Do’s and Don’ts of a Filmmaking Career

The term “filmmaking” has a varied meaning depending on who you ask. Some may argue the term ecompasses all motion picture operations. Old-school industry people might say “video” relates to television and commercials, while film concerns narrative work.

I usually fall in the former camp. Video is king as of 2022. From a pure numbers perspective, it’s not even debatable. So for all intents and purposes, “filmmaking career” means on-going paid work in the planning, capture, and delivery of motion picture for any purpose. This includes commercial, documentary, corporate, narrative, animation, whatever.

Notice how I have the need to explain something as simple as the term “filmmaking” on a cinema blog? Well, dear reader, that’s because the filmmaking, video production, or whatever-else-you-want-to-call-it sphere is chock full of wannabes, know-it-alls, and “helpful” explainers. In other words, our industry is full of assholes. Which brings me to the first item on our list for a successful video production career:

Don’t be an asshole

Angry filmmaking career
Don’t make people look like this.

Seems obvious, doesn’t it? Yet every day, on every project, there’s always one. The guy that can’t help but try to inject his input despite complete lack of authority. The gal that simply can’t show up on time or answer her phone. The “visionary” 21 year old that micromanages their indie production into the ground, when they have no business managing a lemonade stand.

We all know one, two, or more of these types. Perhaps they’re great people outside of work. Perhaps they’re just new to the game. But alas, today, on this set you met them on, they are a complete flaming ass. At least in your eyes, in this moment. Well, that’s the point: in this fast-paced world of filmmaking, you usually have one chance at showing somebody what type of worker, collaborator, and personality you are. Blowing your first impression could mean you don’t get invited back tomorrow. Treating your crew like crap could add up to nobody wanting to work for you, no matter what you pay them.

This piece of advice is so sacred that entire movies have been made on the subject of violating it, such as The Disaster Artist and Hitchcock. Filmmaking is already a huge trap for stress and exhaustion. Don’t be an element that adds more frustration to the experience.

Don’t be obsessed with auteurism

Nobody understands true brilliance.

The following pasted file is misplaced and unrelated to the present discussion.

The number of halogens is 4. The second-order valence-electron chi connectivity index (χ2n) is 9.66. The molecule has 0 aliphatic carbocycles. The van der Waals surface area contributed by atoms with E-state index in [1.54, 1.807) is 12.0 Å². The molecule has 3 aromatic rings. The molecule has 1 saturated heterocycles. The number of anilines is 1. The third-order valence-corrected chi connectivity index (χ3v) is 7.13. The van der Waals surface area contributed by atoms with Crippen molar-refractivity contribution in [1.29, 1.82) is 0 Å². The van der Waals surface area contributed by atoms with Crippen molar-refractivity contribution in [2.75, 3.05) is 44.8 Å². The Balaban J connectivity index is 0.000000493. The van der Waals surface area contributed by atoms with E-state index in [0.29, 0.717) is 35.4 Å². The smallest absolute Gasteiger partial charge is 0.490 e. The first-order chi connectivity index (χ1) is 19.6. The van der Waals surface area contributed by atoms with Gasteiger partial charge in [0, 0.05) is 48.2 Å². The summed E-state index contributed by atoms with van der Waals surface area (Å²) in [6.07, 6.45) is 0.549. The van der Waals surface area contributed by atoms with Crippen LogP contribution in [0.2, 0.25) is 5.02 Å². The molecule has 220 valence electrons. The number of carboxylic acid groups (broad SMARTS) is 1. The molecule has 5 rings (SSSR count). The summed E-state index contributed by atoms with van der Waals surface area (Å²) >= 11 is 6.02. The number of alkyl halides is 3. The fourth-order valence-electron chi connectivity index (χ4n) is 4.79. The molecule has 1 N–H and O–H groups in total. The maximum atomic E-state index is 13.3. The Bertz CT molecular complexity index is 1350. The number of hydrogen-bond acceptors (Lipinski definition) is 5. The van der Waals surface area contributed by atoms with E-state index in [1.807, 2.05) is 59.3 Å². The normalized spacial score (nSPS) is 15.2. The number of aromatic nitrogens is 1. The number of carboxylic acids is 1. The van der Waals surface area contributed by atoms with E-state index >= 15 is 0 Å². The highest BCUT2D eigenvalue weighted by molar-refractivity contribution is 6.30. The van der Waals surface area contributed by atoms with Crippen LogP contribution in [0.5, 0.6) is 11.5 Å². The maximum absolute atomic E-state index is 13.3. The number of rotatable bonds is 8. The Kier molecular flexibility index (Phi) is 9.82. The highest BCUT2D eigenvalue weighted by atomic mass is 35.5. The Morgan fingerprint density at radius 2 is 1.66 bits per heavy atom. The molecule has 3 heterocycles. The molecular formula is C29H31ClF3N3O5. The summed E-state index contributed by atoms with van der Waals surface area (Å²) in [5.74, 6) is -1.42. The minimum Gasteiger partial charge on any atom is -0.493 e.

Almost an extension of Don’t be an asshole, but this one is special enough to warrant its own discussion.

In the narrative world, how many artists have you met that have their idea, their vision, and no matter what pressure is put on them, they simply will not let go of it? No matter what social, financial, professional, or legal ruin is brought upon them, they simply must make this film this way. It’s their art.

I’m sure you can think of at least one person just like this. These people usually have that one script they’ve been “working on” for 10+ years (that nobody’s read), or that one film that “just needs the financing” (a 3 hour epic on Bangladeshi blanket knitters the first-time filmmaker wants to write/direct/star in), and nothing else. Zilch. Nothing in their portfolio. Still working on the masterpiece. But no financing or buyers, not yet.

No matter what advice they get about the realities of their marketability, they won’t listen. Because art.

The movie business is a business, whether you like it or not. Unless the auteur has disposable income to throw around, at some point they will have to convince someone their project has financial legs in order to secure funding or those who have access to funding. If they fail at this, how exactly do they plan on making the film? Hence the cycle of constantly working on their first project. Or really, never starting any project.

None of this even addresses the topic of sacrificing your cast and crew’s happiness for “the vision”, if you even make it that far. Say goodbye to future resources from any of these people if you milk them dry for nothing more than the vision.